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Steep Drop In Long Island Child Protective Services Reports Pinned To Remote Learning

Eric E. Castro

Educators and other mandated reporters of child abuse attribute a decline in Child Protective Services reports in 2020 to fewer children being in schools during the COVID-19 pandemic.

Child Protective Services reports of abuse and neglect on Long Island dropped last year 18.5% in Nassau County — 7,947 in 2019 to 6,473 in 2020 — and 11.2% in Suffolk County — 8,825 in 2019 to 7,831 in 2020, according to CPS data obtained by Newsday. State law requires that certain professionals, such as school officials and childcare workers, report suspected child abuse and maltreatment to CPS.

Reports spiked in October after children began to settle into the school year with more students in school full-time or participating in hybrid learning.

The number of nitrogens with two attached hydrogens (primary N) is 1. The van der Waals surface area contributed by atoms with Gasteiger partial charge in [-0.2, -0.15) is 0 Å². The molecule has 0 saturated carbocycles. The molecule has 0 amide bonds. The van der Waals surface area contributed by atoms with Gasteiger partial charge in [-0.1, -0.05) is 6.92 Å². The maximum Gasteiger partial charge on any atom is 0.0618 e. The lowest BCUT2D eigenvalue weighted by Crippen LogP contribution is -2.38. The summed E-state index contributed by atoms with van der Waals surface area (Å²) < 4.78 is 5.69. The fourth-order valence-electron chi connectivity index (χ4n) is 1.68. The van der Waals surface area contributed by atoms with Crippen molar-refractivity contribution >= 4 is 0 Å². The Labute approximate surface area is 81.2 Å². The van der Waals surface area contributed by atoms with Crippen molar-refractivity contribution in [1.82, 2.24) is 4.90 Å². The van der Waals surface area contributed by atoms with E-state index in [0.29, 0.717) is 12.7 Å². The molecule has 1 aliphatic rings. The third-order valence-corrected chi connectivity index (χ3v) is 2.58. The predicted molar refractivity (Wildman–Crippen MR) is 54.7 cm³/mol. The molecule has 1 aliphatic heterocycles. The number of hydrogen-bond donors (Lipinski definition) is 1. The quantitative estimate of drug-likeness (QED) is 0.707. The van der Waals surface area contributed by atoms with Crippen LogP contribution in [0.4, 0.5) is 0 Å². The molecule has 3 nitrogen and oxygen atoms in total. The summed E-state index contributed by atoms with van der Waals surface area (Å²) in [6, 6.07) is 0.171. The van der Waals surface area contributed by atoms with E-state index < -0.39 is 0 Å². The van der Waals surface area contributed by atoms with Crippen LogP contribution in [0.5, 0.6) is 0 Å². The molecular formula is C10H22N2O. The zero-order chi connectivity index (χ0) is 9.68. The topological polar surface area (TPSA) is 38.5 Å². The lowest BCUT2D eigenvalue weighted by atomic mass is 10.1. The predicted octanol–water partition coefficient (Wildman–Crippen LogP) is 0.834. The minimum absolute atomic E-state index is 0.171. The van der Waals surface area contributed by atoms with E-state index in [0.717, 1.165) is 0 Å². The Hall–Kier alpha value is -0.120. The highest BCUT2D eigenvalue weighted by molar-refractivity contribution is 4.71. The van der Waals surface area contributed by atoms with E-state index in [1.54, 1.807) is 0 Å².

Keith Scott, the director of education at Long Island’s Safe Center, a non-profit that supports victims family violence and sexual abuse and houses Nassau County’s child advocate, said the cases of abuse his organization deals with has been nearly cut in half — from 473 from 2019 to 278 in 2020.

Scott said these statistics can be misleading at first glance.

“Just because we are seeing the reports go the other way does not mean the abuse stopped, just that they are not being noticed because most interactions with children are occurring through Zoom or other virtual platforms,” Scott said.

A study, which analyzed the first three months of the pandemic and its impact on the reporting of child maltreatment in New York City, found that the decrease of children's interactions with mandated reporters could have caused an estimated 7,783 cases underreported in the city and over a quarter million cases underreported nationwide.

The study also suggests that factors that lead to parents abusing their child, including economic uncertainty and stress, could have led to an increase in abuse throughout the first few months not seen in the statistics.